Where are adhesive labels used?
As already described, adhesive labels are used in many different areas. Depending on the application scenario, the adhesive labels have different properties. They are waterproof, They are waterproof, heat or cold-resistant or can withstand strong sunlight. These are some of the properties of the self-adhesive labels that you can select in the calculator on our site before making a purchase.
Adhesive labels are used in both the consumer and industrial goods sectors. Adhesive labels are often used as product identification. They contain information about the product such as ingredients, intended use, application instructions or further information. Thanks to their self-adhesive property, adhesive labels can be easily applied to the various products and serve as information long after the time of purchase. Typical applications of adhesive labels are the use as cosmetic labels, industrial labels, chemical labels, food labels or many more.
Special forms of adhesive labels
Safety labels are a special form of adhesive labels. In addition to the labelling function, they offer an additional protective function. Safety labels are self-destructing and, thanks to special, strong adhesives, can only be removed with residues. They are used when the integrity of the marked products must be guaranteed. Self-adhesive Safety labels are an ideal protection against tampering, as it is immediately obvious if someone has tried to destroy or remove the label.
A weak point of adhesive labels is the waste production that comes with them. The problem is the backing material. Every year, 7 million square metres of waste are produced from the backing material of adhesive labels, which is equivalent to 10,000 truck loads. The production costs of the carriers amount to € 1.2 billion annually. Thus, adhesive labels have considerable economic and ecological disadvantages. These can be at least partially prevented, for example by using linerless labels.
Linerless labels offer a sensible alternative to conventional adhesive labels on backing paper in many cases. Instead of liner paper, linerless labels are simply rolled up on the roll without a liner. They have an additional silicone layer on the top, which prevents the labels from sticking together.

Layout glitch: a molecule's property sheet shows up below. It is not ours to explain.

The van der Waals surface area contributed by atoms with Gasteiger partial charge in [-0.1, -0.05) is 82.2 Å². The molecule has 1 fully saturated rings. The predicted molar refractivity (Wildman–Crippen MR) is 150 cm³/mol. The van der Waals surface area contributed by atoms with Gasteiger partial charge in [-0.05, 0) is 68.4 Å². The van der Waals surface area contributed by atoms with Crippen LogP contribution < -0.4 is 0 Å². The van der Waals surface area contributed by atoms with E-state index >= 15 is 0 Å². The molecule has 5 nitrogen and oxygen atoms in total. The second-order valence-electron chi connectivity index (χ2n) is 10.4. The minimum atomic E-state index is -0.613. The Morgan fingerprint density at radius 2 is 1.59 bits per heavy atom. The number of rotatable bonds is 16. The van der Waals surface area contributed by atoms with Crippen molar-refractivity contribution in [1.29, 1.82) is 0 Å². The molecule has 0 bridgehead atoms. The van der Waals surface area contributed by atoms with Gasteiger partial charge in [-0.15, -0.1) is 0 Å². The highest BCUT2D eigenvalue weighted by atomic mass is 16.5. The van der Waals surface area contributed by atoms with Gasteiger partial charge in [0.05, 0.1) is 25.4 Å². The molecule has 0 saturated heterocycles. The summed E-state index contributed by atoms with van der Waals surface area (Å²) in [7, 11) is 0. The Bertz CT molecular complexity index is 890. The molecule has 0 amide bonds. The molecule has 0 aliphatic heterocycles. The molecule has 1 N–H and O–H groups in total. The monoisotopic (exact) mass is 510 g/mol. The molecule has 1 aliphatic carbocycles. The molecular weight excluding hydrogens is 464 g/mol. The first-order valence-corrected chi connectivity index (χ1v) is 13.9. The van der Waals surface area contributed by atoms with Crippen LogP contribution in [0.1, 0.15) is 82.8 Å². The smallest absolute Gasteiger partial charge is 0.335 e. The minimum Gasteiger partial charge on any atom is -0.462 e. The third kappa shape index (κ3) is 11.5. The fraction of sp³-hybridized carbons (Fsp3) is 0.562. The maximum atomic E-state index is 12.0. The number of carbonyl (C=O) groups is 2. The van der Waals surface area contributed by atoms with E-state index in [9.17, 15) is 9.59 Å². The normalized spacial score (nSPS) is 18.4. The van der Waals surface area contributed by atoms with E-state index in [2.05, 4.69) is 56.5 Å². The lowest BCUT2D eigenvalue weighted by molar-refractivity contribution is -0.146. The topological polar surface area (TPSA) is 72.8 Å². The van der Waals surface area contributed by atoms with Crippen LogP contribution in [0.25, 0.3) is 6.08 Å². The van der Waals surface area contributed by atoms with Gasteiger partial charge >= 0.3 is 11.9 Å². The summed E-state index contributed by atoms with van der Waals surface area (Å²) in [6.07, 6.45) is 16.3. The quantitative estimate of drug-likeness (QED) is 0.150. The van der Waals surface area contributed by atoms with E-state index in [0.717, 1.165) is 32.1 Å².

In addition to the advantages already mentioned, linerless labels have further advantages. The linerless labels require less space on the label roll than conventional adhesive labels. Thus, fewer and lighter label rolls have to be stored and transported for the same quantity of labels. This saves costs and protects the environment. In addition, linerless labels have faster dispensing speeds during machine processing than labels on liner. One disadvantage of linerless labels is that so far they can only be produced on rolls and in rectangular form. The individual labels can be separated from each other by perforation.
Adhesive variants of the adhesive labels
Depending on the application, adhesive labels should have different adhesive properties. There are permanently adhesive, removable and removable labels. Permanently adhesive labels stick permanently to the product and are not intended to be removed. Removable labels, as the name suggests, are removed from the product. Removal should occur without adhesive residue, so the adhesive on the label must be dosed appropriately. Redetachable labels are adhesive labels that can be repeatedly removed and reapplied.
Machine processing means that the adhesive labels do not have to be applied laboriously by hand, but can be applied very quickly and efficiently by machine. To be suitable for machine processing, the adhesive labels must meet certain requirements. The distance between the individual labels on the liner must be consistent. Bleeding of the adhesive must be avoided at all costs, as otherwise the machine can become soiled and thus damaged. The release factor of the adhesive labels is particularly important for machine processing. It determines when a label detaches from its backing. For machine processing, the release factor must be selected so that the self-adhesive label detaches at exactly the right moment. It must be avoided that it already detaches from the roll before it is applied to the product. The release factor is influenced by the choice and dosage of the adhesive. Within a label, especially with multi-layer labels, there can be different release factors, i.e. adhesive dosages.